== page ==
Still Occupied?

The Washington Post ran a story on Wednesday, “Occupy Wall Street just won.” With the 2016 Presidential campaign heating up, the article claims Occupy just won because the discussion of the 99% is the center of this election cycle.

Our victory is not new or recent; the media has refused to credit Occupy with the numerous conversations that began with the 2011 Occupy Movement. The public that didn’t pay attention then is realizing that what we were talking about had merit, and maybe they should have listened.

Zuccotti Park, September 18, 2011. Photo by David Shankbone (Own work) [CC BY 3.0], via Wikimedia Commons

Zuccotti Park, September 18, 2011. Photo by David Shankbone (Own work) [CC BY 3.0], via Wikimedia Commons

The media back in 2011 wanted to cover the Occupy story the same way they covered everything: show up, interview 4 to 8 people, shoot some film and head back to the office. They made the story about tents and parks, about homeless hippies and jobless layabouts. Instead of listening to what the real message was, they did the old reliable trick of pleasing the editors by finding the strangest, most unusual person and ask them questions until they can’t answer one with articulation, and that’s what makes the news.

My first visit to Occupy in 2011 was quite different than what the press told me I would find. There were college professors, doctors, lawyers, retired teachers, people from all walks of life. The conversations that were taking place were the most interesting. I wasn’t sure about Monsanto, and I didn’t know much about GMOs. I heard a lot about “People Over Profits,” Banks got bailed out, we got sold out,” “Who’s streets? Our streets!,” and a multitude of messages about wages, inequality, discrimination, corporate dominance, women’s rights and yes, even anti-war sentiments.

The heavy-handed response from local police in each encampment then became the focus of any news coverage. Gone were questions about why we were there, what we wanted, and why we felt change was mandatory. Any gaining public support was quickly destroyed with the media showing only the worst, not the good parts, of the fracturing camps.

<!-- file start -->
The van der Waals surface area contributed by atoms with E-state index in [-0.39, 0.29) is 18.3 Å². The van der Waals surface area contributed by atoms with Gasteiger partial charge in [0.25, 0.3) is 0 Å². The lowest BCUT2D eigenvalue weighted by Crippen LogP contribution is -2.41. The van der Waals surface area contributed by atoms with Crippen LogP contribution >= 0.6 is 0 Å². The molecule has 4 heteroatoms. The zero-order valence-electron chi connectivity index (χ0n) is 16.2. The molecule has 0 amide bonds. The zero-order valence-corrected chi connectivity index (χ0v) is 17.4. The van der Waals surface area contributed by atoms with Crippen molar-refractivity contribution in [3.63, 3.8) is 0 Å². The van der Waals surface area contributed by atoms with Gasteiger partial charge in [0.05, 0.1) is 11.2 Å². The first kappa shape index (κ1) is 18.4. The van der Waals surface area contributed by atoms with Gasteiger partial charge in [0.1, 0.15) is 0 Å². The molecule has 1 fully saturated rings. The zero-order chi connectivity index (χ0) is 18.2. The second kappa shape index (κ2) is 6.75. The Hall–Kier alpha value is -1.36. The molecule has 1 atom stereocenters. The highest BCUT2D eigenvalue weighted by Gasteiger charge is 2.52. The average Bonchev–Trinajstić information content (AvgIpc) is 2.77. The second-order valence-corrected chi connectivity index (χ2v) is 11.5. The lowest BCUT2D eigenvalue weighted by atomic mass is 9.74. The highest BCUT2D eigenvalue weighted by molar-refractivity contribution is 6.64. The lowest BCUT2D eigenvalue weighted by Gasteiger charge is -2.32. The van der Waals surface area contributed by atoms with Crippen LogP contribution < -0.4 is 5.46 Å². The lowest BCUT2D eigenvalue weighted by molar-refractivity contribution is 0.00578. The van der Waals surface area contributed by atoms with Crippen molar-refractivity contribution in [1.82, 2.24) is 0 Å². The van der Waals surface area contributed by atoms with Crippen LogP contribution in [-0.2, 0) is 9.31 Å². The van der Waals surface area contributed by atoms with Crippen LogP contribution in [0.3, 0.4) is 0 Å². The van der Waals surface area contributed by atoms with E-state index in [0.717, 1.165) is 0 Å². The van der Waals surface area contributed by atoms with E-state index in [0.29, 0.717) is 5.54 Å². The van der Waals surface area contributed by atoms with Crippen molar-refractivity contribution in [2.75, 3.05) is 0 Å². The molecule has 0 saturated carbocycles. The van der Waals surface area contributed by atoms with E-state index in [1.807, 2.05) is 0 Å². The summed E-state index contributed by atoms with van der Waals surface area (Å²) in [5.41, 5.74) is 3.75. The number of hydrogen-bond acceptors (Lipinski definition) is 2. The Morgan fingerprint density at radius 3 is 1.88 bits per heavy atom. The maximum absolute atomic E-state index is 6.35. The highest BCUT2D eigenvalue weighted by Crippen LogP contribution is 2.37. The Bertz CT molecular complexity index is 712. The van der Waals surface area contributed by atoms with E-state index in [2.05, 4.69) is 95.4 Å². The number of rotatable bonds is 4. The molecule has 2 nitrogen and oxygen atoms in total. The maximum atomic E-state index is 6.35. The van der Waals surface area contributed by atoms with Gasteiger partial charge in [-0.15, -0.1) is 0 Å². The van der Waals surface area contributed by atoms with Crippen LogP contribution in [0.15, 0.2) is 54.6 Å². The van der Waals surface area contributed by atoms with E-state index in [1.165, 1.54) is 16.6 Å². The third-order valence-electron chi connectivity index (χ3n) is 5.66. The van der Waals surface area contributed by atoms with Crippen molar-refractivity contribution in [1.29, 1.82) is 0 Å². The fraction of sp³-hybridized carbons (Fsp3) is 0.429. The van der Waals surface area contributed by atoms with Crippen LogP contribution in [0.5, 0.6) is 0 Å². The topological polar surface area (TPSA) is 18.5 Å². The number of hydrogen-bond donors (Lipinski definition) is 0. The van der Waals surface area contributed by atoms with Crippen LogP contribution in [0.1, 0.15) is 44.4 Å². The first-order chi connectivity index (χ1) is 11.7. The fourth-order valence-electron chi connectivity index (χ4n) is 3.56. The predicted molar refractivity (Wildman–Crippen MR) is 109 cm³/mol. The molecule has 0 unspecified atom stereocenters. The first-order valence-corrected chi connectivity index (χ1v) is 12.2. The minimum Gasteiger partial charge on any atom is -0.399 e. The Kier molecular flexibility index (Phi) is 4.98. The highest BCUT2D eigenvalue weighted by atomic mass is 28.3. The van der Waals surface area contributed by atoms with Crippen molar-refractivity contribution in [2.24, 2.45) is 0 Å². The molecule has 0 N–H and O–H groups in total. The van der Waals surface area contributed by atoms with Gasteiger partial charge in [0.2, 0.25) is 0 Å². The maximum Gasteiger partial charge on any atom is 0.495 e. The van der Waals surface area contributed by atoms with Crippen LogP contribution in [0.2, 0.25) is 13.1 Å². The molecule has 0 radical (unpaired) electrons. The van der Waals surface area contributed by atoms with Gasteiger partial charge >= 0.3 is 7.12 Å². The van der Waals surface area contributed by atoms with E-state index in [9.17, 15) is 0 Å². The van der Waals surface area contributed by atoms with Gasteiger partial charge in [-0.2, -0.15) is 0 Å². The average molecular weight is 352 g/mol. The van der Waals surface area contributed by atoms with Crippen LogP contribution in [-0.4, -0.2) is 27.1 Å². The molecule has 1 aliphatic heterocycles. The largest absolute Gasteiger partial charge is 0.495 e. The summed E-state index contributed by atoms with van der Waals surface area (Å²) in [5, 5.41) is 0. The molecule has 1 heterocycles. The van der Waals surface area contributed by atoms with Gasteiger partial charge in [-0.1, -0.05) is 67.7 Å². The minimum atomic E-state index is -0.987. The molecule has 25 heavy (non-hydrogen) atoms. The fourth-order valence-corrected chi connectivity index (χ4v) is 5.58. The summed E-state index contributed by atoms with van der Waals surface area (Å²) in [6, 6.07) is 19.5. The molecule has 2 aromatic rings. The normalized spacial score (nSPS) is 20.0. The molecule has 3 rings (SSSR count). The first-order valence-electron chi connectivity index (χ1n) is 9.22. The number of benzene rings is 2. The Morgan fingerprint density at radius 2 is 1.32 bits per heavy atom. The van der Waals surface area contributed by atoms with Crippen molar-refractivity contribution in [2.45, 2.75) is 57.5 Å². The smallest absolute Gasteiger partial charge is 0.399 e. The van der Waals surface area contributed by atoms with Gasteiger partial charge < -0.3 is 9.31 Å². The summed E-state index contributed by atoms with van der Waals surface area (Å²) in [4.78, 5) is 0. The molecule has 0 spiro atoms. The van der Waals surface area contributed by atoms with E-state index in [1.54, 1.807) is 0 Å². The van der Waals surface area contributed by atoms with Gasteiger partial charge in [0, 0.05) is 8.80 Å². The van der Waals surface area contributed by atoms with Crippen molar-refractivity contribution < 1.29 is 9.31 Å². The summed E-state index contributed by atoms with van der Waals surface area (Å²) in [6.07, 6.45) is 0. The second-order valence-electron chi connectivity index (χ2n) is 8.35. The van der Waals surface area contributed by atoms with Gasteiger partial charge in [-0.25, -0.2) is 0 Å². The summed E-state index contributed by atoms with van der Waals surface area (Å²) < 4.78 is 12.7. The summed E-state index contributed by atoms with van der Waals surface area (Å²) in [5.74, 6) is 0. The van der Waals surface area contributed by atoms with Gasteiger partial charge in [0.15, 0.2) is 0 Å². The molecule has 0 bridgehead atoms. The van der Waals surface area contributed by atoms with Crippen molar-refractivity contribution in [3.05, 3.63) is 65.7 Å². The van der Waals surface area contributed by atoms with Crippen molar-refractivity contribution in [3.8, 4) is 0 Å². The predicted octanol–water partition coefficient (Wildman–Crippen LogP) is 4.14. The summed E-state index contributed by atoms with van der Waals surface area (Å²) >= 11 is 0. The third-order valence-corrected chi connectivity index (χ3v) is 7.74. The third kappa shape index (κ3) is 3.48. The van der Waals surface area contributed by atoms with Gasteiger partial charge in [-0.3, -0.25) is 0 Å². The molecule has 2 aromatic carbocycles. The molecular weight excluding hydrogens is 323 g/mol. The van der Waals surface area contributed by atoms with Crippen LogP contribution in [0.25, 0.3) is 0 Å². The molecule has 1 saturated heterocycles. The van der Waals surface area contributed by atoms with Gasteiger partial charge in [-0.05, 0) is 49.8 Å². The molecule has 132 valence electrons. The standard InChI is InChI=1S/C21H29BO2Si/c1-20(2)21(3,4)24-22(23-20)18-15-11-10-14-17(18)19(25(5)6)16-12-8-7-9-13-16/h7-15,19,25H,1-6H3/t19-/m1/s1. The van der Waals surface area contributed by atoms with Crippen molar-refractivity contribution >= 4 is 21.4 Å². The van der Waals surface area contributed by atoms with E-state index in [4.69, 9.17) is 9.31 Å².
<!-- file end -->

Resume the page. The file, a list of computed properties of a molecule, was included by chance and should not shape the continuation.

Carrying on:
The Occupy Wall Street General Assembly meets in Washington Square Park for the first time on Saturday, October 8, 2011. Photo by David Shankbone (Own work) [CC BY 3.0], via Wikimedia Commons

The Occupy Wall Street General Assembly meets in Washington Square Park for the first time on Saturday, October 8, 2011. Photo by David Shankbone (Own work) [CC BY 3.0], via Wikimedia Commons

Within the movement, we learned what the forefathers of this country learned over 239 years ago; Democracy is not easy. Many left the movement when the real work began. It wasn’t “fun” anymore. Others could no longer continue without losing their jobs. Still others, like the staff at Occupy World Writes, never quit. We never went “underground.” We forged on, with an occupation of our minds, and influenced conversations in our communities, our neighborhoods, our governments and even within some of our politicians.

We will never get the credit the Occupy Movement deserves for the millions of us that never quit. The media made sure of that (remember the media is corporate owned). The only way we could achieve our real goal was to not use the Occupy name with everything we did. But it never left our minds.

And what is the real message? That the conversation should never end. The fact that we let it during our generation is the very reason things are so messed up in the first place. If our children and grandchildren are to stand any chance at a life better than ours, and currently even as equal to ours, we are the ones that have to fix it. We need to say no to corporate greed and the erosion of human rights by governments around the world. We need to wake up, and stay awake, to the end of our watch.

It’s not over yet; I’m still Occupied.

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